On top of that, and the most important thing of all: Lancaster is damaged. Like, REALLY damaged. Traumatised by an event that took place when he was merely 15 (and why he went away and never came back) and caused a scar around his neck. I am not talking about a hero with say, “daddy issues” or a rake bored with life. Lancaster is severely injured down to the soul and once I learnt why and how he got the scars (the physical one and the emotional one), later in the book, I cried. It is serious stuff , dark and horrible, and it makes it even harder because Nick is just an amazing, adorable hero. Beta to the bone , easygoing; there is an early sequence when Cynthia muses about something Nick’s mother told her that everybody loved Nick because he was born with a gift to put people at ease and fill a room with joy. A joy that unfortunately, he is unable to feel. He must keep up the charade of being easygoing as to not let anyone discover what is really inside of him. And with Cyn, there is the beginning of healing.
She is a worthy heroine for Nick, who understand his problems and is able and willing to help. Her heart is as huge as his and you know, for once a cover manages to capture the essence of a couple – the embrace of the couple above is completely accurate – this is Nick and Cyn and please note, her smile: it’s like being at home. And you know, sometimes, it is easy to forget to root for a couple to the together when it comes to romance because we all know that the HEA is always going to be there in the end anyways but in One Week as Lovers, I was completely engrossed by this couple and I wanted them to be together so every much.
But even if their love is easy, their lives aren’t – and I was also appreciative of that fact that there is no miraculous ending for these two. The money problem is a real one and not easily fixed. And Nick is not entirely healed by the end of the book. Both problems will take time and that’s one of the reasons why One Week as Lovers is so good. But don’t get me wrong – this is not a doom and gloom book. It has serious issues and a dark streak but also light and humorous moments and dear lord, the sex scenes are both excellent and meaningful.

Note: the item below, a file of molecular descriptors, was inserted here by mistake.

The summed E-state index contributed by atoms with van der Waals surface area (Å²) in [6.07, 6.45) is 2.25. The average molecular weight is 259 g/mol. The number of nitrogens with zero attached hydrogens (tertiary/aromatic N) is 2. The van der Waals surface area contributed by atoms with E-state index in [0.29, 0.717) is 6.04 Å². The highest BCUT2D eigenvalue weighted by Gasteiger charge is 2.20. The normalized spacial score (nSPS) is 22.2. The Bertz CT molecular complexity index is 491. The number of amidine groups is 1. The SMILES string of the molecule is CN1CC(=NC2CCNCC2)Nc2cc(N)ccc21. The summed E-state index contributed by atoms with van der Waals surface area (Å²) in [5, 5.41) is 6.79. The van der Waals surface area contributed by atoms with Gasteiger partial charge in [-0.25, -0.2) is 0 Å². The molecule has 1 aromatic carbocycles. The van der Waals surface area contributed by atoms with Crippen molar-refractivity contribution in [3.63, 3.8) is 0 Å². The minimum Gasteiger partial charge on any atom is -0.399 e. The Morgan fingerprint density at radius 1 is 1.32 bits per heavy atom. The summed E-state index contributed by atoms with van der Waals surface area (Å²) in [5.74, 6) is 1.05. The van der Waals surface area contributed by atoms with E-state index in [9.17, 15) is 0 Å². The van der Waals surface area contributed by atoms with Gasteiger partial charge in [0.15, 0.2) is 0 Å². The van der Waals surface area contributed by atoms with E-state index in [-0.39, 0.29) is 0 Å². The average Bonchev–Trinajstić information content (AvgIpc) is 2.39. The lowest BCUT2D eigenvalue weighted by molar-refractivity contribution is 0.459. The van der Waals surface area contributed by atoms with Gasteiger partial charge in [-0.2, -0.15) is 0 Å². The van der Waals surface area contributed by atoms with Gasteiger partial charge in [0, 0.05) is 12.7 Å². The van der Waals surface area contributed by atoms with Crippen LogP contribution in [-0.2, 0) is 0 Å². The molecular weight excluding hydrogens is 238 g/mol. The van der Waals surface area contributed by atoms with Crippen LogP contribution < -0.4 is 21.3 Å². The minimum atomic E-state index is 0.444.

This is the book I have always known Victoria Dahl could write. I am a fan, a huge fan of both her historical and contemporary novels but in most of them, if not all there was a secondary plot that detracted from the romance. There is nothing like this in One Week as Lovers, as the attention is wholly invested in the two main characters and for that I am greatly grateful: because Lancaster is a character, a hero that deserves attention, your attention and anything you can give him.
He has captured my eye when he first appeared in A Rake’s Guide to Pleasure and he had a scar around his neck and I waited with anxiety for his story. And now, after One Week as Lovers, he has captured my heart.
Notable Quotes/ Parts: the book is filled with goodness that I will let you find out. But there is this scene that was so funny: Lancaster thinks Cynthia is an innocent country miss and tries to tell her that they can’t be lovers because her jewel…her flower is something precious. Then Cynthia tries to tell HIM that hello, her flower has been plucked ages ago and hilarity and shoe throwing ensue.
Verdict: emotionally powerful , totally heart-warming with a fantastic hero and heroine that you can’t help but to root for.
Rating: 7 (leaning towards an 8) – Very good
Reading Next: Wicked Lovely (Manga) by Melissa Marr